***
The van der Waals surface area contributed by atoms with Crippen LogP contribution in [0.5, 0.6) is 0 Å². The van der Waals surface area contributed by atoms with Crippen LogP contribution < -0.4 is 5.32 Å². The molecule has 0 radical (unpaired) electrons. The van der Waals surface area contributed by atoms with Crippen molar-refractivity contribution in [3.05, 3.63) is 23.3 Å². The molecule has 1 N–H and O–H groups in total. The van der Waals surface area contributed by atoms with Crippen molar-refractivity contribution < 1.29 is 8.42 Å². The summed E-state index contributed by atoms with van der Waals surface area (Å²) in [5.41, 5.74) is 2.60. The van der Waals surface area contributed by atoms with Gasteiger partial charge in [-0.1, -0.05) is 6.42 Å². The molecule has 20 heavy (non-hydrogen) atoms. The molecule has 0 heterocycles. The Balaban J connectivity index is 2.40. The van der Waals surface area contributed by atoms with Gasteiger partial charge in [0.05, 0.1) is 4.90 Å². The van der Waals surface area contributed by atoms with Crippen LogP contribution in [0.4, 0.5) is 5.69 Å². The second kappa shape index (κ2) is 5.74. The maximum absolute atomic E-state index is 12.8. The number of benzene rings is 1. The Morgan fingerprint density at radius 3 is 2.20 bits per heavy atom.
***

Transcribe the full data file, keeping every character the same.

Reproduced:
The van der Waals surface area contributed by atoms with Crippen LogP contribution in [0.5, 0.6) is 0 Å². The van der Waals surface area contributed by atoms with Crippen LogP contribution < -0.4 is 5.32 Å². The molecule has 0 radical (unpaired) electrons. The van der Waals surface area contributed by atoms with Crippen molar-refractivity contribution in [3.05, 3.63) is 23.3 Å². The molecule has 1 N–H and O–H groups in total. The van der Waals surface area contributed by atoms with Crippen molar-refractivity contribution < 1.29 is 8.42 Å². The summed E-state index contributed by atoms with van der Waals surface area (Å²) in [5.41, 5.74) is 2.60. The van der Waals surface area contributed by atoms with Gasteiger partial charge in [-0.1, -0.05) is 6.42 Å². The molecule has 20 heavy (non-hydrogen) atoms. The molecule has 0 heterocycles. The Balaban J connectivity index is 2.40. The van der Waals surface area contributed by atoms with Gasteiger partial charge in [0.05, 0.1) is 4.90 Å². The van der Waals surface area contributed by atoms with Crippen LogP contribution in [0.4, 0.5) is 5.69 Å². The second kappa shape index (κ2) is 5.74. The maximum absolute atomic E-state index is 12.8. The number of benzene rings is 1. The Morgan fingerprint density at radius 3 is 2.20 bits per heavy atom.